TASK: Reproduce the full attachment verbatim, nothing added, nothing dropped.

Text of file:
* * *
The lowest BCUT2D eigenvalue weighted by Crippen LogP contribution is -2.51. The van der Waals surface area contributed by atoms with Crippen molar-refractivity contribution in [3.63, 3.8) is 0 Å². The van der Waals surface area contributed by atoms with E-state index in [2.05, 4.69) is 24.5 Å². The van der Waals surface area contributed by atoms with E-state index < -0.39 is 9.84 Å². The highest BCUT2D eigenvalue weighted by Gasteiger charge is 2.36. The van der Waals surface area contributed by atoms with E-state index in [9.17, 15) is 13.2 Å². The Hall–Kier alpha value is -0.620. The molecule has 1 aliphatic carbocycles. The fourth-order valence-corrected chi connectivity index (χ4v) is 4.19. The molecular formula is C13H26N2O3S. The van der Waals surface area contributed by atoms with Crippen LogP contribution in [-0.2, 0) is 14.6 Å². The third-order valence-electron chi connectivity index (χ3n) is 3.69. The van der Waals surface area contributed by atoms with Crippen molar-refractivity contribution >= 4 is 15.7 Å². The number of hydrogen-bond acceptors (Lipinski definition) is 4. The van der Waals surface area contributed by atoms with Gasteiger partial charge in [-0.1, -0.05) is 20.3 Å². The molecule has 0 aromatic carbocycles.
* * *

The lowest BCUT2D eigenvalue weighted by Crippen LogP contribution is -2.51. The van der Waals surface area contributed by atoms with Crippen molar-refractivity contribution in [3.63, 3.8) is 0 Å². The van der Waals surface area contributed by atoms with E-state index in [2.05, 4.69) is 24.5 Å². The van der Waals surface area contributed by atoms with E-state index < -0.39 is 9.84 Å². The highest BCUT2D eigenvalue weighted by Gasteiger charge is 2.36. The van der Waals surface area contributed by atoms with E-state index in [9.17, 15) is 13.2 Å². The Hall–Kier alpha value is -0.620. The molecule has 1 aliphatic carbocycles. The fourth-order valence-corrected chi connectivity index (χ4v) is 4.19. The molecular formula is C13H26N2O3S. The van der Waals surface area contributed by atoms with Crippen LogP contribution in [-0.2, 0) is 14.6 Å². The third-order valence-electron chi connectivity index (χ3n) is 3.69. The van der Waals surface area contributed by atoms with Crippen molar-refractivity contribution >= 4 is 15.7 Å². The number of hydrogen-bond acceptors (Lipinski definition) is 4. The van der Waals surface area contributed by atoms with Gasteiger partial charge in [-0.1, -0.05) is 20.3 Å². The molecule has 0 aromatic carbocycles.